Ever since Half-Life 2 premiered, a band of level designers has attempted to recreate the game HL with the graphical engine of Half-Life 2, calling the project “Black Mesa Source” (the “source” comes from the name “Source Engine” that powers Half-Life 2).

Like the Doom 3 mod, “The Dark Mod,” “Black Mesa Source” has taken it’s sweet time in being finished; It started in 2004 and has yet to be completed. The mod will not be a straight “one-for-one” conversion of HL; Rooms and details will be far more sophisticated then the original game in keeping with the graphical and game-play norms of modern day games.

I may not be able to play it but I look forward to “Black Mesa Source” being completed. Part of the reason I look forward to seeing it completed is because I feel that the older generation of gamers ought to update some of these classic and highly-regarded games for the modern generation of gamers who have never known a time without polygon architecture or compelling story lines in their games. Another part of the reason I look forward to seeing it completed is because I like rooting for large, ambitious fan-based projects to succeed; “Black Mesa Source,” like “The Dark Mod,” is no small task but the rewards of completion to the game-playing community would be immense, especially if the Source Engine became open sourced like like id Tech 4 (the Doom 3 engine).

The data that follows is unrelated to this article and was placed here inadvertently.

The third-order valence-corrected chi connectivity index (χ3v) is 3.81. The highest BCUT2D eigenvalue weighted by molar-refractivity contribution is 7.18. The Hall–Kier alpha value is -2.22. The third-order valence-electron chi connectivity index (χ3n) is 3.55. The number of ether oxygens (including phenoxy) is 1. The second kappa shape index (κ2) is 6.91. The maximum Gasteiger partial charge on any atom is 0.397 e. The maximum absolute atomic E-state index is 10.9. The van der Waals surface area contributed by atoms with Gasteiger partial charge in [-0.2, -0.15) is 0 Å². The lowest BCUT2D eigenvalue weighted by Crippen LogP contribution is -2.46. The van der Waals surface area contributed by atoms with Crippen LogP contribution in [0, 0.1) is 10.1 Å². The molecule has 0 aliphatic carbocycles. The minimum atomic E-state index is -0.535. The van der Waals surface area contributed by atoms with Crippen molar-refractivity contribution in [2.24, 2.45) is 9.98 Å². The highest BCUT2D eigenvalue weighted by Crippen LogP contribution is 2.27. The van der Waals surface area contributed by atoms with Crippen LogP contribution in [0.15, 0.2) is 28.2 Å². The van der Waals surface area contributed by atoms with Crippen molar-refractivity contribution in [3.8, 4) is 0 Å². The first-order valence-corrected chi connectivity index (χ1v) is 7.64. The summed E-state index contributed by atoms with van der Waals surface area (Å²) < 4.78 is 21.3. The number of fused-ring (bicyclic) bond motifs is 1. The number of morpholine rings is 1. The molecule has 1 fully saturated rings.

I may not appreciate Valve the way others do but that doesn’t mean that I hate everything about them; I liked Half-Life 1 and I appreciate the project “Black Mesa Source” even if I probably won’t be able to play it. There’s a joke in the gaming community about which will premiere first, “Half-Life 3” (or even “Half-Life 2: Episode 3”) or “Black Mesa Source.” I hope that both games are eventually made but, if I had to root for only one, I’m rather sentimental over “Black Mesa Source” considering that I own, played and enjoyed the original. I can’t make the same claim for “Half-Life 3.”